Ensure inclusive and equitable quality education and promote lifelong learning opportunities for all
A boy learns through a Radio Education in Emergencies programme. For two years, starting in mid-2017, more than 9,200 schools closed across eight African countries due to rising insecurity, leaving 1.9 million children without education.© UNICEF/Tanya Bindra
COVID‑19 has wreaked havoc worldwide on children’s learning and well-being. Before the pandemic, progress in education was already too slow to achieve Goal 4 by 2030. One year into the crisis, two in three students were still affected by full or partial school closures. One hundred million more children than before fail to demonstrate basic reading skills. The poorest and most vulnerable children are bearing the brunt of the crisis, exacerbating longstanding inequalities. Many risk never returning to school; some are forced into child marriage or child labour. Special efforts are required to recover learning losses caused by COVID-19. However, an estimated 65 per cent of Governments in low- and lower-middle-income countries, and 35 per cent in upper-middle- and high-income countries have reduced funding for education since the onset of the pandemic.
Exceptional measures are needed to get students back on track after a catastrophic year for education
Even before COVID-19, the world was not on track to meet reading and mathematics targets. In 2019, only 59 per cent of children of grade three age were proficient in reading. The pandemic is projected to cause an additional 101 million children (roughly 9 per cent of those in primary and lower secondary school) to fall below the minimum reading proficiency threshold, increasing the total number of students falling behind to 584 million in 2020. This wipes out the progress achieved in education over the past 20 years. Similar declines are observed in the area of mathematics.
Nearly two thirds of the children falling behind live in Central and Southern Asia and Eastern and South-Eastern Asia. The proficiency rate was already very low in sub-Saharan Africa before the pandemic, so learning losses in this region would likely occur among children below the minimum level of proficiency. Recovery of the learning deficit globally could occur by 2024, but only if extraordinary efforts are made.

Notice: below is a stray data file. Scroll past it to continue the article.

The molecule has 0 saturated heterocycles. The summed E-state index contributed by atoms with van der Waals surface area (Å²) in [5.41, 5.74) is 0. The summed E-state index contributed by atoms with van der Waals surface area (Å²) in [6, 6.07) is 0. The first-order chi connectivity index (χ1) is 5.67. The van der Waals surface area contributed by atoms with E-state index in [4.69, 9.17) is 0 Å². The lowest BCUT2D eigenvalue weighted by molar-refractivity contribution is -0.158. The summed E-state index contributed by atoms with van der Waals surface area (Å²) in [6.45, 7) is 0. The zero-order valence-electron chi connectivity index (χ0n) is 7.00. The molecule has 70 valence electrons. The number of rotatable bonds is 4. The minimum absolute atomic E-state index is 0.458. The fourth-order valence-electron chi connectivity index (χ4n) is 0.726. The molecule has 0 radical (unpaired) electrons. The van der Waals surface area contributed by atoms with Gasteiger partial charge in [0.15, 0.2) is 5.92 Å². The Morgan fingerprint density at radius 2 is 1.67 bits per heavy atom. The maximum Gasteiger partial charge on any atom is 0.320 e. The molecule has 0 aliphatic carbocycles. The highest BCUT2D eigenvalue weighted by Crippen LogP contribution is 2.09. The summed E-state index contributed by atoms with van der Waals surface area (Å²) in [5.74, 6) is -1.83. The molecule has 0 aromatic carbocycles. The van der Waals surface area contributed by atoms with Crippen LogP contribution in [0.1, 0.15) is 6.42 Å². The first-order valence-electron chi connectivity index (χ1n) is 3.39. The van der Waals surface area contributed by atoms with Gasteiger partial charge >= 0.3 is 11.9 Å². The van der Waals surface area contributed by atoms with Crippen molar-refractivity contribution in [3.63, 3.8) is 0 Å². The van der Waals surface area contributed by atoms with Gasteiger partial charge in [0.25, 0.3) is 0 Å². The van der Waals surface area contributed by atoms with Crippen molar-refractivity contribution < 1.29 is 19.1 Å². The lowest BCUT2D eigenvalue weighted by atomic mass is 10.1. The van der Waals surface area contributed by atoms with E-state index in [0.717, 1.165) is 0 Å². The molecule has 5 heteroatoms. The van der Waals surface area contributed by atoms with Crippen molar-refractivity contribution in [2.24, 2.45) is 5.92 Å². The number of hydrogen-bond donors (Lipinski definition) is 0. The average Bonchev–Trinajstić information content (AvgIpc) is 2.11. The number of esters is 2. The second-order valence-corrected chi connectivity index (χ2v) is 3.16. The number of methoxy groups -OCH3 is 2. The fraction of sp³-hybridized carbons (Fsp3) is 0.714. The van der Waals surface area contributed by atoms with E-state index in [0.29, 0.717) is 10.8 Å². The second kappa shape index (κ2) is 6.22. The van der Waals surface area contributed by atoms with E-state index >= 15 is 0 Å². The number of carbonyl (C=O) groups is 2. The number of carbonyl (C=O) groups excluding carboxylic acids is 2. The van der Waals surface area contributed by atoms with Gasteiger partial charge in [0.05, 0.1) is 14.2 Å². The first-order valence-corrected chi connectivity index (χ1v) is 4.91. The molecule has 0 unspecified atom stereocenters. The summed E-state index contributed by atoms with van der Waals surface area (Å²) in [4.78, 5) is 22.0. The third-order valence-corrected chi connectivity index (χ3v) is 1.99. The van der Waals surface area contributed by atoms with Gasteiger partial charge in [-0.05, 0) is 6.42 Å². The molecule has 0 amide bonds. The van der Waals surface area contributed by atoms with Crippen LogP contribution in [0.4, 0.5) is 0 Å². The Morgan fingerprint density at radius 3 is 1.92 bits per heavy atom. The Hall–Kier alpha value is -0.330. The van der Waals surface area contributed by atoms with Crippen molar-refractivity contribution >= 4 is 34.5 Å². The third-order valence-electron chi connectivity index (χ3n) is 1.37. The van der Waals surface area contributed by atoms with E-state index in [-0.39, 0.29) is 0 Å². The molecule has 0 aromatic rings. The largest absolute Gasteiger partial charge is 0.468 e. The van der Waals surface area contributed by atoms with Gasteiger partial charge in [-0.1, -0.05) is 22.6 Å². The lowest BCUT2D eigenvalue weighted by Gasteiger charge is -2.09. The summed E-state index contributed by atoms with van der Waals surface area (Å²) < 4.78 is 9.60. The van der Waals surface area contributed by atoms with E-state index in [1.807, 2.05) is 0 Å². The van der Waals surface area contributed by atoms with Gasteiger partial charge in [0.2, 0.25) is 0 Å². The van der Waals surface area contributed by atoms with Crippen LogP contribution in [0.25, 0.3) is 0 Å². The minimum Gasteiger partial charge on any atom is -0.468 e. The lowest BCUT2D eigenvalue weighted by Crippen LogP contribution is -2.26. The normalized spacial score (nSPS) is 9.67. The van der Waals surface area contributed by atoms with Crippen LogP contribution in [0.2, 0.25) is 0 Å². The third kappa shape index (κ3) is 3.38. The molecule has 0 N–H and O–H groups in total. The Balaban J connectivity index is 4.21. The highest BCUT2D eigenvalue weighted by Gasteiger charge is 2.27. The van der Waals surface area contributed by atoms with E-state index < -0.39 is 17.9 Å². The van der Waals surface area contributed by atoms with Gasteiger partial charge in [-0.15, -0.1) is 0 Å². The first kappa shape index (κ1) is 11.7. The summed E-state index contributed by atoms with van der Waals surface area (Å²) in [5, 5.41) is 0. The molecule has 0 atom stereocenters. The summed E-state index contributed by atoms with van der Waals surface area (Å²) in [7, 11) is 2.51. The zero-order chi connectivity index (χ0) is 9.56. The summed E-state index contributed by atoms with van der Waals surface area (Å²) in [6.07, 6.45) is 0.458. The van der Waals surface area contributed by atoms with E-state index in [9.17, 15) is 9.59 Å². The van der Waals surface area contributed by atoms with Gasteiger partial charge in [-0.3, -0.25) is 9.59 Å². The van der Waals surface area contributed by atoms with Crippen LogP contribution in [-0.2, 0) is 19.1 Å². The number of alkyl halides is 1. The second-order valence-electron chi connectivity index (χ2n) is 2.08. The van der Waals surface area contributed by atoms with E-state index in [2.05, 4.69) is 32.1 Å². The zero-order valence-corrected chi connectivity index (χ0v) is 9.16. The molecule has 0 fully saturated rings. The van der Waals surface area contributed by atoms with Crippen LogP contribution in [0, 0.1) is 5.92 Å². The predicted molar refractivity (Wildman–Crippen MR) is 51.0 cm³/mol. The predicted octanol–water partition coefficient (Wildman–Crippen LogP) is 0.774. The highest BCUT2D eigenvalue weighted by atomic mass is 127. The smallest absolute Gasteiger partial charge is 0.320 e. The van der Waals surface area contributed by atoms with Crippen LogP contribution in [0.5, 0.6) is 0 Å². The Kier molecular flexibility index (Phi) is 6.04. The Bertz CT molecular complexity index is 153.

Change in reading proficiency for grades one to eight, from 2019 to 2020 (percentage and millions of children)
Note: Values in parentheses represent the number of children falling below the proficiency threshold in 2020.
Large disparities in school completion are likely to get worse, especially among poor or vulnerable children
Progress to ensure that all children complete primary and secondary school has been slow. Between 2010 and 2019, the global primary and secondary school completion rates increased from 82 per cent to 85 per cent and from 46 per cent to 53 per cent, respectively. In sub-Saharan Africa, the primary completion rate rose from 57 per cent in 2010 to 64 per cent in 2019, while the secondary rate grew from 26 per cent to 29 per cent, leaving that region furthest behind.
Large disparities among population groups remain pervasive. Almost half of countries with data did not reach gender parity in primary school completion. Disparities by location and wealth are even more stark: only a third of countries reached parity in primary school completion between rural and urban students, and just one sixth of countries reached parity between students in the poorest and richest households. The pandemic is expected to further slow or even reverse progress in education completion. Growing poverty and the shift to remote learning make children from the poorest households and other vulnerable groups less equipped to participate and more likely to drop out permanently or for extended periods.
Secondary school completion rate, 2010 and 2019 (percentage)
Good progress in early childhood education has been brought to a halt by the pandemic